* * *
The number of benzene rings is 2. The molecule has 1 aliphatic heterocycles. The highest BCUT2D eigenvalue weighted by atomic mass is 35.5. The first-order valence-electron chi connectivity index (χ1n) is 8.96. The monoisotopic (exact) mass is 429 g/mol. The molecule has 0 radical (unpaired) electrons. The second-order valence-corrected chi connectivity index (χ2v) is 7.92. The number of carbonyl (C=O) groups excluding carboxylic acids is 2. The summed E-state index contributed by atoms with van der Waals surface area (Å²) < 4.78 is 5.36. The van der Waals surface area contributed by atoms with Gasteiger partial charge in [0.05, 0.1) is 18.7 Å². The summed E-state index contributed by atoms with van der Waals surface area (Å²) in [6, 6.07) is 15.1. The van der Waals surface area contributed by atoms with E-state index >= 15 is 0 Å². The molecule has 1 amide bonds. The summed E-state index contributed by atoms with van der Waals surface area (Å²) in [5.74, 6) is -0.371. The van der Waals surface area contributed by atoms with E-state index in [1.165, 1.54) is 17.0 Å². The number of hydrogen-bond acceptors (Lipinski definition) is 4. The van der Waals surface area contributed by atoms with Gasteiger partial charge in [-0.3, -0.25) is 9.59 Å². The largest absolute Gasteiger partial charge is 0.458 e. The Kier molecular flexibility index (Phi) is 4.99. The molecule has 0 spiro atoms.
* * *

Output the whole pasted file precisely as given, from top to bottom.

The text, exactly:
The number of benzene rings is 2. The molecule has 1 aliphatic heterocycles. The highest BCUT2D eigenvalue weighted by atomic mass is 35.5. The first-order valence-electron chi connectivity index (χ1n) is 8.96. The monoisotopic (exact) mass is 429 g/mol. The molecule has 0 radical (unpaired) electrons. The second-order valence-corrected chi connectivity index (χ2v) is 7.92. The number of carbonyl (C=O) groups excluding carboxylic acids is 2. The summed E-state index contributed by atoms with van der Waals surface area (Å²) < 4.78 is 5.36. The van der Waals surface area contributed by atoms with Gasteiger partial charge in [0.05, 0.1) is 18.7 Å². The summed E-state index contributed by atoms with van der Waals surface area (Å²) in [6, 6.07) is 15.1. The van der Waals surface area contributed by atoms with E-state index >= 15 is 0 Å². The molecule has 1 amide bonds. The summed E-state index contributed by atoms with van der Waals surface area (Å²) in [5.74, 6) is -0.371. The van der Waals surface area contributed by atoms with E-state index in [1.165, 1.54) is 17.0 Å². The number of hydrogen-bond acceptors (Lipinski definition) is 4. The van der Waals surface area contributed by atoms with Gasteiger partial charge in [-0.3, -0.25) is 9.59 Å². The largest absolute Gasteiger partial charge is 0.458 e. The Kier molecular flexibility index (Phi) is 4.99. The molecule has 0 spiro atoms.